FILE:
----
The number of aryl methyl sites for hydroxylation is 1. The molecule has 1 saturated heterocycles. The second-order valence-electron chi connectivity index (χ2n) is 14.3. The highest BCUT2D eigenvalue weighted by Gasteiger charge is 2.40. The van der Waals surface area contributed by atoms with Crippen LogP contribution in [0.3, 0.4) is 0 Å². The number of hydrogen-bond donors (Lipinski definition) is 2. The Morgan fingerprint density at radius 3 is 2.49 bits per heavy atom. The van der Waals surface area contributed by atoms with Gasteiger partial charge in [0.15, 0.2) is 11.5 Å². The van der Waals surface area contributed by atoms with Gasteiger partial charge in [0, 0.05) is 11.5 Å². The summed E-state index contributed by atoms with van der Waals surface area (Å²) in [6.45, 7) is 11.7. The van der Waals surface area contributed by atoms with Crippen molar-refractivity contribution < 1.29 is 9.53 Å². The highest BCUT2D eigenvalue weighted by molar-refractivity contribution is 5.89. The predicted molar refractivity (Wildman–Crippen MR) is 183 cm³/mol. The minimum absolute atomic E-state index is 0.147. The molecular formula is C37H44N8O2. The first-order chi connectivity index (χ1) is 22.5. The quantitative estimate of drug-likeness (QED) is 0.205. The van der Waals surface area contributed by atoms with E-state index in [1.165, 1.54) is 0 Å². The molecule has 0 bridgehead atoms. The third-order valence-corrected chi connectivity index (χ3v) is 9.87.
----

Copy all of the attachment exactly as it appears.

The number of aryl methyl sites for hydroxylation is 1. The molecule has 1 saturated heterocycles. The second-order valence-electron chi connectivity index (χ2n) is 14.3. The highest BCUT2D eigenvalue weighted by Gasteiger charge is 2.40. The van der Waals surface area contributed by atoms with Crippen LogP contribution in [0.3, 0.4) is 0 Å². The number of hydrogen-bond donors (Lipinski definition) is 2. The Morgan fingerprint density at radius 3 is 2.49 bits per heavy atom. The van der Waals surface area contributed by atoms with Gasteiger partial charge in [0.15, 0.2) is 11.5 Å². The van der Waals surface area contributed by atoms with Gasteiger partial charge in [0, 0.05) is 11.5 Å². The summed E-state index contributed by atoms with van der Waals surface area (Å²) in [6.45, 7) is 11.7. The van der Waals surface area contributed by atoms with Crippen molar-refractivity contribution < 1.29 is 9.53 Å². The highest BCUT2D eigenvalue weighted by molar-refractivity contribution is 5.89. The predicted molar refractivity (Wildman–Crippen MR) is 183 cm³/mol. The minimum absolute atomic E-state index is 0.147. The molecular formula is C37H44N8O2. The first-order chi connectivity index (χ1) is 22.5. The quantitative estimate of drug-likeness (QED) is 0.205. The van der Waals surface area contributed by atoms with E-state index in [1.165, 1.54) is 0 Å². The molecule has 0 bridgehead atoms. The third-order valence-corrected chi connectivity index (χ3v) is 9.87.